Here’s the tl;dr version:

Generic drugs are versions of drugs made by companies other than the company which originally developed the drug.

To gain FDA approval, a generic drug must:

  • Contain the same active ingredients as the innovator drug (inactive ingredients may vary)
  • Be identical in strength, dosage form, and route of administration
  • Have the same use indications
  • Be bioequivalent
  • Meet the same batch requirements for identity, strength, purity, and quality
  • Be manufactured under the same strict standards of FDA's good manufacturing practice regulations required for innovator products

I hope you found this answer useful. Feel free to reach out at www.thinkbiotech.com. For more on generic drugs, you can see our resources and whitepapers at Pharmaceutical strategic guidance and whitepapers

This post originally appeared on Quora. Click here to view.

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science
2017 Ig Nobel Prizes Celebrate Research on How Crocodiles Affect Gambling and Other Odd Studies
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The Ig Nobel Prizes are back, and this year's winning selection of odd scientific research topics is as weird as ever. As The Guardian reports, the 27th annual awards of highly improbable studies "that first make people laugh, then make them think" were handed out on September 14 at a theater at Harvard University. The awards, sponsored by the Annals of Improbable Research, honor research you never would have thought someone would take the time (or the funding) to study, much less would be published.

The 2017 highlights include a study on whether cats can be both a liquid and a solid at the same time and one on whether the presence of a live crocodile can impact the behavior of gamblers. Below, we present the winners from each of the 10 categories, each weirder and more delightful than the last.

PHYSICS

"For using fluid dynamics to probe the question 'Can a Cat Be Both a Solid and a Liquid?'"

Winner: Marc-Antoine Fardin

Study: "On the Rheology of Cats," published in Rheology Bulletin [PDF]

ECONOMICS

"For their experiments to see how contact with a live crocodile affects a person's willingness to gamble."

Winners: Matthew J. Rockloff and Nancy Greer

Study: "Never Smile at a Crocodile: Betting on Electronic Gaming Machines is Intensified by Reptile-Induced Arousal," published in the Journal of Gambling Studies

ANATOMY

"For his medical research study 'Why Do Old Men Have Big Ears?'"

Winner: James A. Heathcote

Study: "Why Do Old Men Have Big Ears?" published in the BMJ

BIOLOGY

"For their discovery of a female penis, and a male vagina, in a cave insect."

Winners: Kazunori Yoshizawa, Rodrigo L. Ferreira, Yoshitaka Kamimura, and Charles Lienhard (who delivered their acceptance speech via video from inside a cave)

Study: "Female Penis, Male Vagina and Their Correlated Evolution in a Cave Insect," published in Current Biology

FLUID DYNAMICS

"For studying the dynamics of liquid-sloshing, to learn what happens when a person walks backwards while carrying a cup of coffee."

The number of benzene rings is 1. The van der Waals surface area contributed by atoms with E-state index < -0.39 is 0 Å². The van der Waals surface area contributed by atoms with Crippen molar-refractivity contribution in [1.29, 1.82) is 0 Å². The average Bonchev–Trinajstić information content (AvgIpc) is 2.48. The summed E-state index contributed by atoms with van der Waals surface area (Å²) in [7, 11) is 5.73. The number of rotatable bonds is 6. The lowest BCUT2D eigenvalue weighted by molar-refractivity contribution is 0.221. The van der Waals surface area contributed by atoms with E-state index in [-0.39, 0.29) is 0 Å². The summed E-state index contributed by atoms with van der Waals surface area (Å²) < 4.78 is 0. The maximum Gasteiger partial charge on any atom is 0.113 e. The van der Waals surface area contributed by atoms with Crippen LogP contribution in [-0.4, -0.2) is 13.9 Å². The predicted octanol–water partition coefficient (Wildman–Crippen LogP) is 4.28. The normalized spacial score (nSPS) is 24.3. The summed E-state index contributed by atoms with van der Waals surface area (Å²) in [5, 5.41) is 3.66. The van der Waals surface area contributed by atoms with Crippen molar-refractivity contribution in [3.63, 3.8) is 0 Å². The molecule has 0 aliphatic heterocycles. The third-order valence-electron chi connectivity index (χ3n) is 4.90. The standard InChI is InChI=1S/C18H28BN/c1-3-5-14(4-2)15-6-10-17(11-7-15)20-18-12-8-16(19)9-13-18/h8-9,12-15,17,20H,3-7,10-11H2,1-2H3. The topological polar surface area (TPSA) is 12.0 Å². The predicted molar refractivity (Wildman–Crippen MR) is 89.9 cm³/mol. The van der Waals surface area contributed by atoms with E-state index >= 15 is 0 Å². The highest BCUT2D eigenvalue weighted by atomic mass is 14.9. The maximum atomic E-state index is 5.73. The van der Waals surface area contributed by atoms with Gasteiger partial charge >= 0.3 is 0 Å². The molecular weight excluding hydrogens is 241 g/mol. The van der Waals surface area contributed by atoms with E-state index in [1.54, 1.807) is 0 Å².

Winner: Jiwon Han

Study: "A Study on the Coffee Spilling Phenomena in the Low Impulse Regime," published in Achievements in the Life Sciences

NUTRITION

"For the first scientific report of human blood in the diet of the hairy-legged vampire bat."

Winners: Fernanda Ito, Enrico Bernard, and Rodrigo A. Torres

Study: "What is for Dinner? First Report of Human Blood in the Diet of the Hairy-Legged Vampire Bat Diphylla ecaudata," published in Acta Chiropterologica

MEDICINE

"For using advanced brain-scanning technology to measure the extent to which some people are disgusted by cheese."

Winners: Jean-Pierre Royet, David Meunier, Nicolas Torquet, Anne-Marie Mouly, and Tao Jiang

Study: "The Neural Bases of Disgust for Cheese: An fMRI Study," published in Frontiers in Human Neuroscience

COGNITION

"For demonstrating that many identical twins cannot tell themselves apart visually."

Winners: Matteo Martini, Ilaria Bufalari, Maria Antonietta Stazi, and Salvatore Maria Aglioti

Study: "Is That Me or My Twin? Lack of Self-Face Recognition Advantage in Identical Twins," published in PLOS One

OBSTETRICS

"For showing that a developing human fetus responds more strongly to music that is played electromechanically inside the mother's vagina than to music that is played electromechanically on the mother's belly."

Winners: Marisa López-Teijón, Álex García-Faura, Alberto Prats-Galino, and Luis Pallarés Aniorte

Study: "Fetal Facial Expression in Response to Intravaginal Music Emission,” published in Ultrasound

PEACE PRIZE

"For demonstrating that regular playing of a didgeridoo is an effective treatment for obstructive sleep apnoea and snoring."

Winners: Milo A. Puhan, Alex Suarez, Christian Lo Cascio, Alfred Zahn, Markus Heitz, and Otto Braendli

Study: "Didgeridoo Playing as Alternative Treatment for Obstructive Sleep Apnoea Syndrome: Randomised Controlled Trial," published by the BMJ

Congratulations, all.

[h/t The Guardian]